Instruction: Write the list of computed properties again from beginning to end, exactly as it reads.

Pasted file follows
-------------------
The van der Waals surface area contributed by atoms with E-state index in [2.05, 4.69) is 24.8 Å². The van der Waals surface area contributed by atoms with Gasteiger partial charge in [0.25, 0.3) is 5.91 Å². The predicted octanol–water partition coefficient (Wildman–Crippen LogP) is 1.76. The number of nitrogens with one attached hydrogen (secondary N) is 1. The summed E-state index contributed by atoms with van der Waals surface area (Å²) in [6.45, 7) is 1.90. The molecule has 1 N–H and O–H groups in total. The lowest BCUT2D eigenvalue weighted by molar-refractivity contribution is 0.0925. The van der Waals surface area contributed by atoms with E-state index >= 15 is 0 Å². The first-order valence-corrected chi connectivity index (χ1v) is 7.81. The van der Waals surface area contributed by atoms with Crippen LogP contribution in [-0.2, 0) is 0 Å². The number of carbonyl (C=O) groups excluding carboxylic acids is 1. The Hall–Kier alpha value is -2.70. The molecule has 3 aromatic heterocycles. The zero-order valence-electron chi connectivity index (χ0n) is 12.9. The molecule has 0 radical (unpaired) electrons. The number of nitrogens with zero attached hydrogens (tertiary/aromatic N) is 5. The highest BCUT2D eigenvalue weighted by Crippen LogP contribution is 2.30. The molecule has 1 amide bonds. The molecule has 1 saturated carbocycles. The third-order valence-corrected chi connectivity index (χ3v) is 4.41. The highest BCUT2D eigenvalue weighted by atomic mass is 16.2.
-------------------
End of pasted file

The van der Waals surface area contributed by atoms with E-state index in [2.05, 4.69) is 24.8 Å². The van der Waals surface area contributed by atoms with Gasteiger partial charge in [0.25, 0.3) is 5.91 Å². The predicted octanol–water partition coefficient (Wildman–Crippen LogP) is 1.76. The number of nitrogens with one attached hydrogen (secondary N) is 1. The summed E-state index contributed by atoms with van der Waals surface area (Å²) in [6.45, 7) is 1.90. The molecule has 1 N–H and O–H groups in total. The lowest BCUT2D eigenvalue weighted by molar-refractivity contribution is 0.0925. The van der Waals surface area contributed by atoms with E-state index >= 15 is 0 Å². The first-order valence-corrected chi connectivity index (χ1v) is 7.81. The van der Waals surface area contributed by atoms with Crippen LogP contribution in [-0.2, 0) is 0 Å². The number of carbonyl (C=O) groups excluding carboxylic acids is 1. The Hall–Kier alpha value is -2.70. The molecule has 3 aromatic heterocycles. The zero-order valence-electron chi connectivity index (χ0n) is 12.9. The molecule has 0 radical (unpaired) electrons. The number of nitrogens with zero attached hydrogens (tertiary/aromatic N) is 5. The highest BCUT2D eigenvalue weighted by Crippen LogP contribution is 2.30. The molecule has 1 amide bonds. The molecule has 1 saturated carbocycles. The third-order valence-corrected chi connectivity index (χ3v) is 4.41. The highest BCUT2D eigenvalue weighted by atomic mass is 16.2.